Coronavirus is devastating the US, and leaving an uneven toll
The United States is going through a particularly devastating week, one of the worst since the coronavirus pandemic began nine months ago.
On Friday, a single-day record was set, with more than 226,000 new infections. It was one of many data points that illustrated the depth and spread of a virus that has killed more than 278,000 people in this US.
“It’s just an astonishing number,” said Caitlin Rivers, a senior scholar at the Johns Hopkins Center for Health Security. “We’re in the middle of this really severe wave and I think as we go through the day to day of this pandemic, it can be easy to lose sight of how massive and deep the tragedy is.”
In the state of California, where daily case reports have tripled in the last month, Governor Gavin Newsom announced a new round of regional stay-at-home orders to address a mounting crisis over intensive-care beds.
Some counties in central California said they were enacting tough new restrictions this weekend, before the state rules come into effect.
And in the state of Florida, which is in the early stages of a new surge, physicians and politicians alike worried that there might not be enough resources to treat the sick.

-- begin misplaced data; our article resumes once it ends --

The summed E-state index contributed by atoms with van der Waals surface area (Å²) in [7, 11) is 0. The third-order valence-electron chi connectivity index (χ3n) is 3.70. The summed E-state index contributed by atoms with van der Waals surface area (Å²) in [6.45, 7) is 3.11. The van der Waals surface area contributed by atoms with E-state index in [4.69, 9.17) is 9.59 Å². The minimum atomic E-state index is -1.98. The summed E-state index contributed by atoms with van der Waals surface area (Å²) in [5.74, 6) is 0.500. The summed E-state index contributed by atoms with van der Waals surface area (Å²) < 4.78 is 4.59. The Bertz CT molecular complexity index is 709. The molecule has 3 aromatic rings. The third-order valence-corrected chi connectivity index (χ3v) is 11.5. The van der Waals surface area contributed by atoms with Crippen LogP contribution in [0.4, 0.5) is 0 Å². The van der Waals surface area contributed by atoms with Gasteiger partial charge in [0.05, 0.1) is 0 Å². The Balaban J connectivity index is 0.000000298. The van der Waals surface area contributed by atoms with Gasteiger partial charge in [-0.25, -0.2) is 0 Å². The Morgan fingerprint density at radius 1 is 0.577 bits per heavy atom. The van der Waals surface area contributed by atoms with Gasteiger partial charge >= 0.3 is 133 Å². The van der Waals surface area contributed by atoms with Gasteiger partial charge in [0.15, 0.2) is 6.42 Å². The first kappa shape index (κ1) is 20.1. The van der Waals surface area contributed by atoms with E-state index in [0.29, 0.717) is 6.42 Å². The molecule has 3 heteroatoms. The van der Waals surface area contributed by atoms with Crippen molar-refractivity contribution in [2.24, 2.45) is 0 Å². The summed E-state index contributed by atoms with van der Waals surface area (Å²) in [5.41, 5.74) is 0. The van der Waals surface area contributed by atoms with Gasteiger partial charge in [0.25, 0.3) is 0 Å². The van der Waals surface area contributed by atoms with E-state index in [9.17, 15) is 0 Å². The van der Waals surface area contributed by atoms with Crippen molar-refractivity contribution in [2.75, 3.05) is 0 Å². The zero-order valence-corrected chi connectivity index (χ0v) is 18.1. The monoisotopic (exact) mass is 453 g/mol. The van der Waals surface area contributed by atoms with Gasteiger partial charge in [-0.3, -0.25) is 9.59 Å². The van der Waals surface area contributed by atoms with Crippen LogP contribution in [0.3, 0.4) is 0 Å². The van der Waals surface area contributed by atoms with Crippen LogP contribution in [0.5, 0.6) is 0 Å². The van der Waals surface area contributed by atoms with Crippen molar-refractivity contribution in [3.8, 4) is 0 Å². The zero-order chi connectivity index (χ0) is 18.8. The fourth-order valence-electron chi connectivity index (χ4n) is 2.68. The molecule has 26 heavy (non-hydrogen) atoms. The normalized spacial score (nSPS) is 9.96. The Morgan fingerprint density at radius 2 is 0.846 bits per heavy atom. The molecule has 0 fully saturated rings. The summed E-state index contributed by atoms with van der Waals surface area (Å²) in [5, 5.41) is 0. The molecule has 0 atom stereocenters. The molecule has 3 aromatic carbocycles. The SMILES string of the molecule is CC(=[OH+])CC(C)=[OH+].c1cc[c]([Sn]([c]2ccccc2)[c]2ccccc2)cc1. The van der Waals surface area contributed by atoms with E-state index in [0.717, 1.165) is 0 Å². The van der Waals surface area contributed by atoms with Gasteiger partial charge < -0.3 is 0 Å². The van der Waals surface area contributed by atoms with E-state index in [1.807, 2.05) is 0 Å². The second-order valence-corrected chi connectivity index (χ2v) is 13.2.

As the virus has spread, infectious-disease experts have gained a better understanding of who among America’s nearly 330 million residents is the most vulnerable.
Nursing home deaths have consistently represented about 40% of the country’s COVID-19 deaths since midsummer, even as facilities kept visitors away and took other precautions and as the share of infections related to long-term care facilities fell substantially.
Americans who have conditions like diabetes, high blood pressure and obesity — about 45% of the population — are more vulnerable.
And new evidence has emerged that people in lower-income neighborhoods experienced higher exposure risk to the virus because of their need to work outside the home.
The poor, in particular, have been more at risk than the rich, according to analyses of those who have been sickened by the virus or succumbed to it.
And new studies have suggested that the reason the virus has affected Black and Latino communities more than white neighborhoods is tied to social and environmental factors, not any innate vulnerability.